My last blog post has been about the fact that ReactOS is not a dead open source project, and that in fact they had just released a new alpha version. So to keep with my line of open-source-projects-journalism, today I talk about another open source project, this time a GNU/Linux distro: SliTaz.
You may have heard about this project before: SliTaz has been around since 2007, when the first “cooking” version of the distro was released. But what is SliTaz? As it says on the official website, it is “a free operating system providing a fully featured desktop or server in less than 30 MB”. And indeed, you download an ISO file that weights at about 30MB, which you can burn to a USB stick, CD or DVD, or run on a virtual machine. From there, SliTaz boots to a complete desktop with various utilities and office applications, server-side software and, of course, a web browser. A nice control panel lets you configure the system and install more applications.
The whole system runs in a small amount RAM, meaning you don’t need to install it to a hard disk to be able to use it; when you turn off the computer, the changes made are lost. So, this is not more nor less than a LiveCD that has a size of ~30MB. It is very fast, even on older computers.
Is this news? No, there have been tiny Linux distros around before, and SliTaz itself has been around for a lot of time, as I told. Damn Small Linux, Puppy Linux and TinyCore are some examples of other GNU/Linux distros that have the goal of being small in size. I particularly like SliTaz because of its uniqueness: a unique packaging system (tazpkg), unique utilities, and a unique look too. DSL and Puppy Linux are already too “big” for me, and TinyCore is too small to be useful to me. So SliTaz just got it right for my concept of “tiny Linux distro”.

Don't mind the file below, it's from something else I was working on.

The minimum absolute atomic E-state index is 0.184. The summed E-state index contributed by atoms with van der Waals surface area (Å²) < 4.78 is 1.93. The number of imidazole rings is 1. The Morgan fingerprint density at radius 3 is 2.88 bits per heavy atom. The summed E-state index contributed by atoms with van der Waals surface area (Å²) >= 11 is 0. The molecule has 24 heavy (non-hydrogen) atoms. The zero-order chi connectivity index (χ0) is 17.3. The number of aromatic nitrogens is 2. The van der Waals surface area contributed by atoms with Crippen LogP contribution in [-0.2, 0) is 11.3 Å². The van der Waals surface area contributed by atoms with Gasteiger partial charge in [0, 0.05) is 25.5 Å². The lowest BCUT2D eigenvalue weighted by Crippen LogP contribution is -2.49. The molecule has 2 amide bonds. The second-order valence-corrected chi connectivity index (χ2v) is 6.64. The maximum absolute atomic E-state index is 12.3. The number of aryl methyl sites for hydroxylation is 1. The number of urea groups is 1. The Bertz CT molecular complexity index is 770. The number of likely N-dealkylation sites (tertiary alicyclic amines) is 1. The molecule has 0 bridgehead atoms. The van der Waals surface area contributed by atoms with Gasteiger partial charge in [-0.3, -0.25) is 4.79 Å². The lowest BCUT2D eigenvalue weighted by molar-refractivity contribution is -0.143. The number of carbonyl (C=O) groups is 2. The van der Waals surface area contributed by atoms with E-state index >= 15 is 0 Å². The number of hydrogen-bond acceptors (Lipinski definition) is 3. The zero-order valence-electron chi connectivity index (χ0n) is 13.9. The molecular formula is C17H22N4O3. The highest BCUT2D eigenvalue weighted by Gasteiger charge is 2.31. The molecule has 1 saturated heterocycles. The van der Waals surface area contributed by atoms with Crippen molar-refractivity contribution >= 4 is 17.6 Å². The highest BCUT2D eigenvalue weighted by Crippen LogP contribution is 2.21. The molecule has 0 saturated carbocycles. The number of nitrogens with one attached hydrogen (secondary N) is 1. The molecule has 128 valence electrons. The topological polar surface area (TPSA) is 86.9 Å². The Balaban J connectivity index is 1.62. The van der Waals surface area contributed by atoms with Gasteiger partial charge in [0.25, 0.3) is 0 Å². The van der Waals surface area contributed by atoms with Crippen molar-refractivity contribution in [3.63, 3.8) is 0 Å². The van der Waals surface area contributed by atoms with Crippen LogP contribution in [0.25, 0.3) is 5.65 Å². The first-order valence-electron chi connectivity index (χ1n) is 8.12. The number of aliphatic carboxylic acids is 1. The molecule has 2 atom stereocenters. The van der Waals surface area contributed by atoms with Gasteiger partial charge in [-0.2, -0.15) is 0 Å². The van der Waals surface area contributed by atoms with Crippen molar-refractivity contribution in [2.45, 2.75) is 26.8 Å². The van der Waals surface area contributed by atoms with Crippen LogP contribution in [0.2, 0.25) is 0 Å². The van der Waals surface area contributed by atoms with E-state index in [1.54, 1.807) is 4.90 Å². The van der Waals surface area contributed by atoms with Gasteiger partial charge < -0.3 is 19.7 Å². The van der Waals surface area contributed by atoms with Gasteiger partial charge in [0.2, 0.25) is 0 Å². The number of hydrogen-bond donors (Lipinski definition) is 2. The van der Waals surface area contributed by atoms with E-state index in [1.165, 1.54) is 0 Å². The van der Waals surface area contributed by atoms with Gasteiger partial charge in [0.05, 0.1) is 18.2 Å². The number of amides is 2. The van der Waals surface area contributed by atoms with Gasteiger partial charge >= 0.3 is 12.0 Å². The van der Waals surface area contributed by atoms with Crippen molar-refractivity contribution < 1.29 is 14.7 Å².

I don’t use SliTaz every day – it’s not my daily use distro – but I still like it very much and it’s been useful to me a few times. I use to keep around a USB pendrive with a copy of SliTaz installed – one never knows when it may be useful, specially after you’ve installed office tools like Abiword and Gnumeric. Of course, your idea of usefulness certainly varies from mine, and that’s why I like open source: just change it so it works the way it’s useful to you.
There have been no cooking or stable releases of SliTaz recently, and there was a lack of word from the developers. I started to think that the project was slowly becoming abandoned. Fortunately, today I checked their website, and this is what I see: news! Well, not really in the news section, but a blog post: Lack of news but work never stops.
So, in conclusion, it seems the project is still active, the only problem is that everyone is too busy to release cooking versions and write press-releases. And it looks like the team is working to get a cooking version out soon, which is great news, since the latest cooking was in May of last year and it’s out of date when compared to the work that’s been done on the repositories since that time.
To the SliTaz developers: Keep up the great work! 🙂
Edit 23rd February 2012: Slitaz 4.0 RC1 is out! Check how the new version looks like.